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City of Chicago to pay man $3.6 million for wrongful conviction

Updated: April 14, 2012 8:06AM



Chicago taxpayers will pay $3.6 million to compensate a man who spent nine years in prison after allegedly being framed for an attempted murder he did not commit, under a settlement advanced Monday by a City Council committee.

Robert Wilson was picked up by the Chicago Police Department in 1997, one day after 24-year-old June Siler had her throat and face slashed with a box cutter. Wilson was waiting at the same South Side bus stop where the attack occurred.

Wilson confessed to attacking Siler but only after allegedly being held for 30 hours, physically abused, denied food, sleep and his blood pressure medication and threatened with more violence if he did not confess.

“Robert Wilson was deeply wronged by the Chicago Police Department. and payment of $3.6 million reflects at least a tacit acknowledgment of that reality,” said Locke Bowman, Wilson’s attorney.

“There was an investigation that settled on a convenient target within 24 hours of a high-profile, very vicious crime. Mr. Wilson was coerced into confessing through psychological and physical means. A witness was manipulated. And when the true perpetrator came to the attention of police two weeks later, they ignored his admission that he was the one who had committed the crime.”

Siler initially told the police that Wilson, now 56, looked too old to be her attacker. But officers allegedly coaxed her into identifying him.

Wilson was convicted of attempted murder — and sentenced to 30 years in prison — largely on the strength of Siler’s testimony and his contested confession.

In the two weeks after Wilson’s arrest, another man committed five similar attacks in the area. But the trial judge agreed to a prosecution request to exclude that information at Wilson’s trial.

In 2006, a federal judge ordered a new trial on the grounds that Wilson’s attorneys should have been allowed to present evidence of the other similar attacks. Siler recanted. Prosecutors dropped the case.

One year later, Wilson filed a lawsuit accusing police of falsifying evidence, manipulating the key witness and coercing Wilson into falsely confessing as part of a conspiracy to frame an innocent man with a crime they knew he did not commit.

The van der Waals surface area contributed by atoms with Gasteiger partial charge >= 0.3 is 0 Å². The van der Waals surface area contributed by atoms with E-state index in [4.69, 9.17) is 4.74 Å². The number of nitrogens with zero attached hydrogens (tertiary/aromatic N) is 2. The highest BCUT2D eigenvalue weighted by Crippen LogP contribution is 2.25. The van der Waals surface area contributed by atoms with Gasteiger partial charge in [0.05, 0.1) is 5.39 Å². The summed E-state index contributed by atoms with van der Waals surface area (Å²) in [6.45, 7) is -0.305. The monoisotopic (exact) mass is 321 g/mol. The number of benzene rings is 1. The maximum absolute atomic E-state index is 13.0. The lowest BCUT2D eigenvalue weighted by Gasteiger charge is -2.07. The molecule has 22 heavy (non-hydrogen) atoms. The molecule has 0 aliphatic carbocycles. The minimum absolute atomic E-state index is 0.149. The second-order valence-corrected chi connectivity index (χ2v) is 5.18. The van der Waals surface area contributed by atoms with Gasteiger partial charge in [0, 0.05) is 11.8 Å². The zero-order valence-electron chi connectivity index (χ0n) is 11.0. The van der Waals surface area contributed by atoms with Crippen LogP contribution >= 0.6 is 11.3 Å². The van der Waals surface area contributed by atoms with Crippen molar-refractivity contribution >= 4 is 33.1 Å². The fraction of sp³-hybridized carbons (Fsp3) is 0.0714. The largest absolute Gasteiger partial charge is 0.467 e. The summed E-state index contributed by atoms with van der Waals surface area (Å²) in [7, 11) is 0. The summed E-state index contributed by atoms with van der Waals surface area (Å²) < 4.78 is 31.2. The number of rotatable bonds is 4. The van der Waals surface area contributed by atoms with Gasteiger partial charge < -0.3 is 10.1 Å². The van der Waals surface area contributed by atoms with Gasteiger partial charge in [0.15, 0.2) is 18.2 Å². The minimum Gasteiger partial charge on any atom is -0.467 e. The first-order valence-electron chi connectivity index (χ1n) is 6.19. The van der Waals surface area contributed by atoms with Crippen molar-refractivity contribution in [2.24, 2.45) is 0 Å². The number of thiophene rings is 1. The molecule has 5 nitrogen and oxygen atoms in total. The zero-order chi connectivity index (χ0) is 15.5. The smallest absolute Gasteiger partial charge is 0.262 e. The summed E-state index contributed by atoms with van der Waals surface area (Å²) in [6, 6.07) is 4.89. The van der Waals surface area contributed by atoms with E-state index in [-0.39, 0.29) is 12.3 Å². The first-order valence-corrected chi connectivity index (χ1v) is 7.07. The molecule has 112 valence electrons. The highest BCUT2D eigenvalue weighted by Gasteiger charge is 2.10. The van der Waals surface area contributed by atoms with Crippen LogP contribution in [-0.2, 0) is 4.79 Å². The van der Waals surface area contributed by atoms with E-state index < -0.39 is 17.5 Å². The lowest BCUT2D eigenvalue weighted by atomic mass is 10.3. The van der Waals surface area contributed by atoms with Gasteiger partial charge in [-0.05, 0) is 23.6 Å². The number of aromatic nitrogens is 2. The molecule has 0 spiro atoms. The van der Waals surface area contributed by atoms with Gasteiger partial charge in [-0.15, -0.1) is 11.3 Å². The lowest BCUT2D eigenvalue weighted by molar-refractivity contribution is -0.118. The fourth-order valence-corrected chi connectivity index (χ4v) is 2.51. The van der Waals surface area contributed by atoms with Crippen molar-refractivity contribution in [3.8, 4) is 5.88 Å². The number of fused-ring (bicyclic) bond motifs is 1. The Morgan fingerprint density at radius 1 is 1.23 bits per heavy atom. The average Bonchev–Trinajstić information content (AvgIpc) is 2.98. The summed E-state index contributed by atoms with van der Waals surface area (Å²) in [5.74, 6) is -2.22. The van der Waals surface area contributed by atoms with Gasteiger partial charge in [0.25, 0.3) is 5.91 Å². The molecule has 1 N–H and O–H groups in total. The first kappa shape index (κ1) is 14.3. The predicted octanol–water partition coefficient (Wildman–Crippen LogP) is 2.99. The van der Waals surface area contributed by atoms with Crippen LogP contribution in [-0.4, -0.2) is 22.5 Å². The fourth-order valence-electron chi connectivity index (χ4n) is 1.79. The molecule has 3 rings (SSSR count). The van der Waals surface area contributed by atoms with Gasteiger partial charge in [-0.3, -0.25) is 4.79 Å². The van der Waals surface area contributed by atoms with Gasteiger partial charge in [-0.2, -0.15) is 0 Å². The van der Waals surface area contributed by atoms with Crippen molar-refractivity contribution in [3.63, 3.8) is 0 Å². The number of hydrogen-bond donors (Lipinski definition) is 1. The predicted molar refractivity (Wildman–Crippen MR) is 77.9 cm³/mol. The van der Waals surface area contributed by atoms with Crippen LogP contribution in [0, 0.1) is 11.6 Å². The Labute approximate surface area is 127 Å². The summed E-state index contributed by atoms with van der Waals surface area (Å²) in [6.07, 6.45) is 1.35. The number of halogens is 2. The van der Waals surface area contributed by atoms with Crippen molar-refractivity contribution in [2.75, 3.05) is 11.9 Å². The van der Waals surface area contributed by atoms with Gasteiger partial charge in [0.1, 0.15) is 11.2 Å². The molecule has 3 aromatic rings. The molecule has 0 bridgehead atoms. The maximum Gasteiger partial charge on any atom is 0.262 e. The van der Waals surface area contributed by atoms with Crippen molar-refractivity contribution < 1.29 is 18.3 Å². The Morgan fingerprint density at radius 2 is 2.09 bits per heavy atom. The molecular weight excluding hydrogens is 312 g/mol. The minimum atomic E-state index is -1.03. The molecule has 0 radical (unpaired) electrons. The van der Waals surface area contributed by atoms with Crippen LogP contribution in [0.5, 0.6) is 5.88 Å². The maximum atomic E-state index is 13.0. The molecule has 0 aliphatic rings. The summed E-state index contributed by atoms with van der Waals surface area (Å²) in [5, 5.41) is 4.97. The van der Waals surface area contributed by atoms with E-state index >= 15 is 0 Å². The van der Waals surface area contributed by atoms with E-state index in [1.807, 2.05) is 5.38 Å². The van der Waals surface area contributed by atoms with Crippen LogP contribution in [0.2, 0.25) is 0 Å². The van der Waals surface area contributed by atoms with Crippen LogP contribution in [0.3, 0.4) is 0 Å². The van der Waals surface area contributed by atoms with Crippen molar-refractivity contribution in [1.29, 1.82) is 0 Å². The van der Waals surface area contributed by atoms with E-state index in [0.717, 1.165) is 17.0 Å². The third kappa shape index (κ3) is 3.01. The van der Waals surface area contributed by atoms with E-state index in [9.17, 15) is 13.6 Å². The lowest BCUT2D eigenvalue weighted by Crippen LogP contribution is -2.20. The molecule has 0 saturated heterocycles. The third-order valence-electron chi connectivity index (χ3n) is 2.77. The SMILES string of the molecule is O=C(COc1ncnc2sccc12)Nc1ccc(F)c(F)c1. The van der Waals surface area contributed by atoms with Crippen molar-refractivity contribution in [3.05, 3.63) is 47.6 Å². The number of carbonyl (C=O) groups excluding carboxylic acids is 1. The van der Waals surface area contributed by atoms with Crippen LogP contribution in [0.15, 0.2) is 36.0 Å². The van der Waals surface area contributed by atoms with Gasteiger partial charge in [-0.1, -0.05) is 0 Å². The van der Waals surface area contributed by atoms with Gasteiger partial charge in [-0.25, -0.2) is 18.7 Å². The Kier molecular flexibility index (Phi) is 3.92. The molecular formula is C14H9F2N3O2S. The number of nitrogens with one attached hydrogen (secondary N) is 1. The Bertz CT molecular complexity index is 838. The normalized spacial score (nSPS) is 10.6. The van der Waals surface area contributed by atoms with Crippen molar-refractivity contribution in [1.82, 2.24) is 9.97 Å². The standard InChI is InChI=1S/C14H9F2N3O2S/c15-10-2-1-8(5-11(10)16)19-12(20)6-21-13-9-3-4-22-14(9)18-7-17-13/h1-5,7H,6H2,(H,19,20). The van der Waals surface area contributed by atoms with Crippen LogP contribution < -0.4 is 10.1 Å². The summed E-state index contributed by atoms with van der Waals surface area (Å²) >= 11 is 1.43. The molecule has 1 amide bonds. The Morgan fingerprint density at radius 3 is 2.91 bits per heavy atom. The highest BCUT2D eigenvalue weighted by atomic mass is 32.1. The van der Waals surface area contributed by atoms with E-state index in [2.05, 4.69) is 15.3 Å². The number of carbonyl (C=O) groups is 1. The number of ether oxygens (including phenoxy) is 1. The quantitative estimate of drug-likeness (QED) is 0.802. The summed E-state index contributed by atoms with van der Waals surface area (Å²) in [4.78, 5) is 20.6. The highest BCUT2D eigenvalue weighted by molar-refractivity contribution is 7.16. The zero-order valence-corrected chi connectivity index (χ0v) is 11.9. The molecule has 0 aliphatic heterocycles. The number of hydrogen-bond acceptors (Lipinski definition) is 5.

The officers were accused of using a suggestive photo lineup in an attempt to trick Siler into identifying Wilson as her attacker. The police were also accused of falsely stating that the victim had “immediately” identified Wilson, even though Siler had hesitated.

Bowman said the city has “steadfastly kept its head in the sand” by failing to launch “any meaningful investigation” of the alleged wrongdoing that led to Wilson’s conviction.

He said the three officers involved in what he called “this misguided investigation and prosecution” have never been disciplined and are still employed by the Chicago Police Department.

During Monday’s Finance Committee meeting, First Assistant Corporation Counsel Leslie Darling outlined the details of Wilson’s ordeal and his 2008 gubernatorial pardon based on innocence.

Darling portrayed the settlement as a relative bargain when compared to Wilson’s original demand for $10 million.

“The proposed settlement, if approved by the [full] Council, is a cost-effective measure to limit the city’s financial exposure,” Darling said.

“If successful at trial, the city would also be liable for attorneys‚ fees and costs.”

The argument worked with Ald. “Proco” Joe Moreno (1st), who said, “I’m critical sometimes of these settlements. But in this case, the corp counsel has done a good job. $3.6 million is a lot of money, obviously. But after hearing that testimony, I think he deserves $10 million.”

Bowman said Wilson is unemployed and living in Chicago.

“His life was destroyed,” Bowman said. “A decade was sucked out of the middle of it.”



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